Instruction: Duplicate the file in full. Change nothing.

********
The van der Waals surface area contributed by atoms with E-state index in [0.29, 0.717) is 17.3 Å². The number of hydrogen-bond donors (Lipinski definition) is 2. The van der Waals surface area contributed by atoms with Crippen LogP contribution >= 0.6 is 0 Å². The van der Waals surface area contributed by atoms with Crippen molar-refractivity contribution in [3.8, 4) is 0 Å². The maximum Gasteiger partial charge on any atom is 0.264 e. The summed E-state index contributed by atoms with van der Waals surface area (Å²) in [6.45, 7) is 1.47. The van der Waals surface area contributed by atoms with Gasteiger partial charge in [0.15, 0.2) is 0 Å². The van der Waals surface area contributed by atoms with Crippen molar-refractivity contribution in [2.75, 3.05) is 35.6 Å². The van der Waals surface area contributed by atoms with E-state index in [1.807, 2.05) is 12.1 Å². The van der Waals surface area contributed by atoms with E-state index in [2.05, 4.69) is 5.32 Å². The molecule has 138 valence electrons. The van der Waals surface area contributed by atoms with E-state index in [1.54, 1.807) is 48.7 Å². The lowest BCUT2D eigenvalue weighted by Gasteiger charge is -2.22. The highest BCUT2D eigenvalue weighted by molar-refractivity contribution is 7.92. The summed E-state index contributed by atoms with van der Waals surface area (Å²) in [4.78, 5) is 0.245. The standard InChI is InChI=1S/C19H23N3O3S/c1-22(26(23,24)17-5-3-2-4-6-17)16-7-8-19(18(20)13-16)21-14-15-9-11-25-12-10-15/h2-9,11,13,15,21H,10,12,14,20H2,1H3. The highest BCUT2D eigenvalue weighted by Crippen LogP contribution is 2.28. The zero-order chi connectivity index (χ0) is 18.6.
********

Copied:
The van der Waals surface area contributed by atoms with E-state index in [0.29, 0.717) is 17.3 Å². The number of hydrogen-bond donors (Lipinski definition) is 2. The van der Waals surface area contributed by atoms with Crippen LogP contribution >= 0.6 is 0 Å². The van der Waals surface area contributed by atoms with Crippen molar-refractivity contribution in [3.8, 4) is 0 Å². The maximum Gasteiger partial charge on any atom is 0.264 e. The summed E-state index contributed by atoms with van der Waals surface area (Å²) in [6.45, 7) is 1.47. The van der Waals surface area contributed by atoms with Gasteiger partial charge in [0.15, 0.2) is 0 Å². The van der Waals surface area contributed by atoms with Crippen molar-refractivity contribution in [2.75, 3.05) is 35.6 Å². The van der Waals surface area contributed by atoms with E-state index in [1.807, 2.05) is 12.1 Å². The van der Waals surface area contributed by atoms with E-state index in [2.05, 4.69) is 5.32 Å². The molecule has 138 valence electrons. The van der Waals surface area contributed by atoms with E-state index in [1.54, 1.807) is 48.7 Å². The lowest BCUT2D eigenvalue weighted by Gasteiger charge is -2.22. The highest BCUT2D eigenvalue weighted by molar-refractivity contribution is 7.92. The summed E-state index contributed by atoms with van der Waals surface area (Å²) in [4.78, 5) is 0.245. The standard InChI is InChI=1S/C19H23N3O3S/c1-22(26(23,24)17-5-3-2-4-6-17)16-7-8-19(18(20)13-16)21-14-15-9-11-25-12-10-15/h2-9,11,13,15,21H,10,12,14,20H2,1H3. The highest BCUT2D eigenvalue weighted by Crippen LogP contribution is 2.28. The zero-order chi connectivity index (χ0) is 18.6.